Life's Too Short for So Much E-Mail
Looking to be less stressed and more productive? If you listen to certain work-product and workplace satisfaction experts, they'll tell you to dump the E-Mail habit in your life. Or, at least, learn coping mechanisms to control the e-mail problem that you probably have. No doubt you are affected by the e-onslaught. Some analysts claim that 107 trillion electronic messages (e-mails) were generated in the material world during 2010. That's 107 trillion. I personally feel responsible (regarding the sending and/or receiving end) of about 250 billion or so of those e-messages -- it could be many more, but I eat and sleep regularly and take a real vacation now and then.
On average, corporate employees send and receive 105 emails per work day.
If you could keep only one of the following: E-Mail, Facebook, Twitter, Blogging, Instant Messaging (a.k.a. PM), Texting, or the Old-School Office Telephone -- which would it be?
If each of these social media tools were to disappear suddenly which, if any (of them all), would you miss?
For me, it would be easy to discern. Goodbye to you, Marconi and Alexander Graham Bell. Howdy and hello to Mark Zuckerberg. Facebook feels now like my interpersonal communication drug of choice. The phone still feels like too much (work and) effort, after all these decades of occasional dating.
Does the fact that I have never been attracted to the boxed-up "discipline" and restrictions of Twitter-ing (the keep it terse messaging done via 140 lonely characters max. and a cloud of dust), like some random pop culture haiku, make me some kind of Smartphone-toting pariah? Too bad. My die be already cast, mate.
Any way you look at the overall subject of communicating to/with others via social media, the concept of overload on one's already taxed to the max system is bound to rear up. Overload is the key theme in all of this banter wbout life being too short for . . . . (you fill in the blank). This constant facor got me interested in the blog post below. It appeared on the internet (I found it on Facebook as a Share item) just a few days ago.
A Blog Comment by Nick Bilson
Overload . . . . people who do not look at e-mail regularly at work
appear to be less stressed and more productive than their colleagues
Just thinking about my e-mail in-box makes me sad.
This month alone, I received more than 6000 emails. That doesn't include spam, notifications or daily deals, either. With all those messages, I have no desire to respond to even a fraction of them. I can just picture my tombstone: Here lies Nick Bilton, who responded to thousands of emails a month. May he rest in peace.
It's not that I'm so popular.
Last year, Royal Pingdom, which monitors internet usage, said that in 2010, 107 trillion emails were sent. A report this year from the Radicati Group, a market research firm, found that in 2011, there were 3.1 billion active email accounts in the world. The report noted that, on average, corporate employees sent and received 105 emails a day.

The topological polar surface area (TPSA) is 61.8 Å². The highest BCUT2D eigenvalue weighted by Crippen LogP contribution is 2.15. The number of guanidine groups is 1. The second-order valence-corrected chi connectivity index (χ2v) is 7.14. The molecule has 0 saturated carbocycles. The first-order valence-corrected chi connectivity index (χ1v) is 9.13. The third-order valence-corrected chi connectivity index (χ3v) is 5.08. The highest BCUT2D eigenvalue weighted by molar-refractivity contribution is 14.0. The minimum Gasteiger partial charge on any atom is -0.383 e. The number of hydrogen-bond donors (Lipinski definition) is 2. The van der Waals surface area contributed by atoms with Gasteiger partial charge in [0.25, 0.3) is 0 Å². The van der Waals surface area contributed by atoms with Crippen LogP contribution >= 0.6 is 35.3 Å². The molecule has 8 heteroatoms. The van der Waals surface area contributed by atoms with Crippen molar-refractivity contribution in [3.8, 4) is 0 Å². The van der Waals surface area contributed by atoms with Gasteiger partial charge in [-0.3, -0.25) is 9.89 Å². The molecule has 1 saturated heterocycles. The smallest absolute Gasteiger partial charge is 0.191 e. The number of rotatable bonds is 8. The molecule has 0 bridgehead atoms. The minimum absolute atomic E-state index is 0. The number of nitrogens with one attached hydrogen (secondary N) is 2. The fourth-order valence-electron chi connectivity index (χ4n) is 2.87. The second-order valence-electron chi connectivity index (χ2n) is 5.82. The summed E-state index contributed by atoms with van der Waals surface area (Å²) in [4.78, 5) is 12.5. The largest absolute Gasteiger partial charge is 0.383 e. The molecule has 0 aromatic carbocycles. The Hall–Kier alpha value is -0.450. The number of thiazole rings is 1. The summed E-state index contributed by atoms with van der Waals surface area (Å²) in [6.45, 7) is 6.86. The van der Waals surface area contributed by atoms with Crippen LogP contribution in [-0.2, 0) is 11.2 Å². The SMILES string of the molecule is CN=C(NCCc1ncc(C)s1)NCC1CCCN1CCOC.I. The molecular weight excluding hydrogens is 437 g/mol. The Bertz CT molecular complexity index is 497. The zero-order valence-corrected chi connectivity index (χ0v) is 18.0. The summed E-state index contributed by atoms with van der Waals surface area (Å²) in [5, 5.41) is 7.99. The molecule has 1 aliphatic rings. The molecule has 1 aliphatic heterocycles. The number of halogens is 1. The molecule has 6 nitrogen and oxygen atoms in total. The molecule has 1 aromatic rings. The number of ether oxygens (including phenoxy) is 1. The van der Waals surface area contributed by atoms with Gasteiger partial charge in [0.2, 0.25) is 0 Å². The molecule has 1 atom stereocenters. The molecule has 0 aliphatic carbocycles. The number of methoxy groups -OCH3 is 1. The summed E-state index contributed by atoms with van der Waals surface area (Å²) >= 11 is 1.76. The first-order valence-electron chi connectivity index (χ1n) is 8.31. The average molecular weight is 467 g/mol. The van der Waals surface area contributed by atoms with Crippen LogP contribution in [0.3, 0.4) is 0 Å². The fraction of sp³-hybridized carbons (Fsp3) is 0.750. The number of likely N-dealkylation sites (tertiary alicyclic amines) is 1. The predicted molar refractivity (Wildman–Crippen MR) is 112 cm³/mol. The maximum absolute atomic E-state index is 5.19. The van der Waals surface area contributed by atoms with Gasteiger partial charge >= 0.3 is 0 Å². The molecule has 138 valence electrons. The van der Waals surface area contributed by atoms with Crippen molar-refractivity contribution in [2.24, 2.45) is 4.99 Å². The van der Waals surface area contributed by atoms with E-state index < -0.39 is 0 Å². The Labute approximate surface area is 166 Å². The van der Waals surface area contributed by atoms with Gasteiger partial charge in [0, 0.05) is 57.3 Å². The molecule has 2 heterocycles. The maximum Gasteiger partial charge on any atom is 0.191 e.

Sure, some of those emails are important. But 105 a day?
All of this has led me to believe that something is terribly wrong with email. What's more, I don't believe it can be fixed.
I've tried everything. Priority mail, filters, more filters, filters within filters, away messages, third-party email tools. None of these supposed solutions work.
Last year, I decided to try to reach In-box Zero, the Zen-like state of a consistently empty in-box. I spent countless hours one evening replying to neglected messages. I woke up the next morning to find that most of my replies had received replies, and so, once again, my in-box was brimming. It all felt like one big practical joke.
Meanwhile, all of this e-mail could be increasing our stress.
A research report issued this year by the University of California, Irvine, found that people who did not look at e-mail regularly at work were less stressed and more productive than others.
Gloria Mark, an informatics professor who studies the effects of email and multitasking in the workplace and is a co-author of the study, said, "One person in our email study told us after: I let the sound of the bell and pop-ups rule my life."
A Main Problem with E-Mail: No Off Switch.
Mark says one of the main problems with email is that there isn't an off switch.
"Email is an asynchronous technology, so you don't need to be on it to receive a message," she said. "Synchronous technologies, like instant messenger, depend on people being present."Although some people allow their instant messenger services to save offline messages, most cannot receive messages if they are not logged on. With email, it is different. If you go away, emails pile up waiting for your return.
Avoiding new messages is as impossible as trying to play a game of hide-and-seek in an empty studio apartment. There is nowhere to hide.
Is e-mail simply a social media tool for old people?
I recently sent an email to a teenage cousin who responded with a text message. I responded again through email, and this time she answered with Facebook Messenger. She was obviously seeing the emails but kept choosing a more concise way to reply. Our conversation moved to Twitter's direct messages, where it was ended quickly by the 140-character limit.
Later, we talked about the exchanges, and she explained that she saw email as something for "old people"." It's too slow for her, and the messages too long. Sometimes, she said, as with a Facebook status update, you don't even need to respond at all.
Since technology hasn't solved the problem it has created with email, it looks as if some younger people might come up with their own answer — not to use email at all.
So I'm taking a cue from them.
I'll look at my email as it comes in. Maybe I'll respond with a text, Google Chat, Twitter or Facebook message. But chances are, as with many messages sent via Facebook or Twitter, I won't need to respond at all.